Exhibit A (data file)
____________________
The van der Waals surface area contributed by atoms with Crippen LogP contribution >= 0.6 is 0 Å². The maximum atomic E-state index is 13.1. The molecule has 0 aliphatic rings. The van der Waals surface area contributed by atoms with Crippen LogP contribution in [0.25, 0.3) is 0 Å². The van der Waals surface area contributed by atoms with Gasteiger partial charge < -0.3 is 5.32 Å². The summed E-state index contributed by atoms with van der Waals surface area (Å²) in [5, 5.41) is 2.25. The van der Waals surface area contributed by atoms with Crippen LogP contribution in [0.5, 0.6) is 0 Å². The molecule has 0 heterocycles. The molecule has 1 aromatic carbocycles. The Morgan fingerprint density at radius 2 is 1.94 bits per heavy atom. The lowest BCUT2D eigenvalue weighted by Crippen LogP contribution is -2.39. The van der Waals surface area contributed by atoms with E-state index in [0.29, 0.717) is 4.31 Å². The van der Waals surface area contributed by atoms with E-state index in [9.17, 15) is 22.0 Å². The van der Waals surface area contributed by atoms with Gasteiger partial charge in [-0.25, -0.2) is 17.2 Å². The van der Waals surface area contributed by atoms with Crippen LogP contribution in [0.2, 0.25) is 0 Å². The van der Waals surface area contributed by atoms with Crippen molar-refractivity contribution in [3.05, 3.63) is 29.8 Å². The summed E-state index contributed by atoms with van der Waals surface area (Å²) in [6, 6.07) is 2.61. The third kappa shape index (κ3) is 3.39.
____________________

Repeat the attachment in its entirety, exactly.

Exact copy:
The van der Waals surface area contributed by atoms with Crippen LogP contribution >= 0.6 is 0 Å². The maximum atomic E-state index is 13.1. The molecule has 0 aliphatic rings. The van der Waals surface area contributed by atoms with Crippen LogP contribution in [0.25, 0.3) is 0 Å². The van der Waals surface area contributed by atoms with Gasteiger partial charge < -0.3 is 5.32 Å². The summed E-state index contributed by atoms with van der Waals surface area (Å²) in [5, 5.41) is 2.25. The van der Waals surface area contributed by atoms with Crippen LogP contribution in [0.5, 0.6) is 0 Å². The molecule has 0 heterocycles. The molecule has 1 aromatic carbocycles. The Morgan fingerprint density at radius 2 is 1.94 bits per heavy atom. The lowest BCUT2D eigenvalue weighted by Crippen LogP contribution is -2.39. The van der Waals surface area contributed by atoms with E-state index in [0.29, 0.717) is 4.31 Å². The van der Waals surface area contributed by atoms with E-state index in [9.17, 15) is 22.0 Å². The van der Waals surface area contributed by atoms with Gasteiger partial charge in [-0.25, -0.2) is 17.2 Å². The van der Waals surface area contributed by atoms with Crippen LogP contribution in [0.2, 0.25) is 0 Å². The van der Waals surface area contributed by atoms with Crippen molar-refractivity contribution in [3.05, 3.63) is 29.8 Å². The summed E-state index contributed by atoms with van der Waals surface area (Å²) in [6, 6.07) is 2.61. The third kappa shape index (κ3) is 3.39.